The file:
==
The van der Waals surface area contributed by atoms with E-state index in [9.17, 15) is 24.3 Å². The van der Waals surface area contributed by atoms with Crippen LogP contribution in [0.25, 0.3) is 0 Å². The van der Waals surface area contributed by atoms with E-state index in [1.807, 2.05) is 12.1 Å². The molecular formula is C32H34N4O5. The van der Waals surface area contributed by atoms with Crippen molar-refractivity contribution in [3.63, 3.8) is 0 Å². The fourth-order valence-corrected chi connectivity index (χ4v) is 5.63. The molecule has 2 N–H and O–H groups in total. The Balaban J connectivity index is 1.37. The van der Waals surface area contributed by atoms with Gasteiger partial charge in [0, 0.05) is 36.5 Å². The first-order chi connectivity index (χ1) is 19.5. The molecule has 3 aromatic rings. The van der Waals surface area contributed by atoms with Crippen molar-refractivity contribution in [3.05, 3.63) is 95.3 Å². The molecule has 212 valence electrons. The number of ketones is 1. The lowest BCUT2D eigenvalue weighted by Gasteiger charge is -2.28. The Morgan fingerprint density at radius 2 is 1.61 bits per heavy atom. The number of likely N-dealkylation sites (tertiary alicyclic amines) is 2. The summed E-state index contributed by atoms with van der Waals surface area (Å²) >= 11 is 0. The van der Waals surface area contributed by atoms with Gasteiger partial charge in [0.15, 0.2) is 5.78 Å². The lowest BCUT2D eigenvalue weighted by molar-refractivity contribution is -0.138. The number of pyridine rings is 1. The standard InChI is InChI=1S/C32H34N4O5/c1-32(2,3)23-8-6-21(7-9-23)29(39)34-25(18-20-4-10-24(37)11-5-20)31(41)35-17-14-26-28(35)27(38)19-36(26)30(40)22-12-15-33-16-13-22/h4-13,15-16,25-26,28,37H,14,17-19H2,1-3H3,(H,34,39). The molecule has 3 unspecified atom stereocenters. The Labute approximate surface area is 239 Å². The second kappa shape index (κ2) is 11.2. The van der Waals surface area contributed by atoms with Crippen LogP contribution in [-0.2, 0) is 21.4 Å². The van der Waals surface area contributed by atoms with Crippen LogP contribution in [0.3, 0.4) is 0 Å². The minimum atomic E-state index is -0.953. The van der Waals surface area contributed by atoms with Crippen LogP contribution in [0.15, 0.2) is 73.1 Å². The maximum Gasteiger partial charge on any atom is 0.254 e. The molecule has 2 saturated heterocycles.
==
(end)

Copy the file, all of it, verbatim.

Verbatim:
The van der Waals surface area contributed by atoms with E-state index in [9.17, 15) is 24.3 Å². The van der Waals surface area contributed by atoms with Crippen LogP contribution in [0.25, 0.3) is 0 Å². The van der Waals surface area contributed by atoms with E-state index in [1.807, 2.05) is 12.1 Å². The molecular formula is C32H34N4O5. The van der Waals surface area contributed by atoms with Crippen molar-refractivity contribution in [3.63, 3.8) is 0 Å². The fourth-order valence-corrected chi connectivity index (χ4v) is 5.63. The molecule has 2 N–H and O–H groups in total. The Balaban J connectivity index is 1.37. The van der Waals surface area contributed by atoms with Gasteiger partial charge in [0, 0.05) is 36.5 Å². The first-order chi connectivity index (χ1) is 19.5. The molecule has 3 aromatic rings. The van der Waals surface area contributed by atoms with Crippen molar-refractivity contribution in [3.05, 3.63) is 95.3 Å². The molecule has 212 valence electrons. The number of ketones is 1. The lowest BCUT2D eigenvalue weighted by Gasteiger charge is -2.28. The Morgan fingerprint density at radius 2 is 1.61 bits per heavy atom. The number of likely N-dealkylation sites (tertiary alicyclic amines) is 2. The summed E-state index contributed by atoms with van der Waals surface area (Å²) >= 11 is 0. The van der Waals surface area contributed by atoms with Gasteiger partial charge in [0.15, 0.2) is 5.78 Å². The lowest BCUT2D eigenvalue weighted by molar-refractivity contribution is -0.138. The number of pyridine rings is 1. The standard InChI is InChI=1S/C32H34N4O5/c1-32(2,3)23-8-6-21(7-9-23)29(39)34-25(18-20-4-10-24(37)11-5-20)31(41)35-17-14-26-28(35)27(38)19-36(26)30(40)22-12-15-33-16-13-22/h4-13,15-16,25-26,28,37H,14,17-19H2,1-3H3,(H,34,39). The molecule has 3 unspecified atom stereocenters. The Labute approximate surface area is 239 Å². The second kappa shape index (κ2) is 11.2. The van der Waals surface area contributed by atoms with Crippen LogP contribution in [-0.2, 0) is 21.4 Å². The van der Waals surface area contributed by atoms with Crippen LogP contribution in [0.3, 0.4) is 0 Å². The minimum atomic E-state index is -0.953. The van der Waals surface area contributed by atoms with Crippen LogP contribution in [0.15, 0.2) is 73.1 Å². The maximum Gasteiger partial charge on any atom is 0.254 e. The molecule has 2 saturated heterocycles.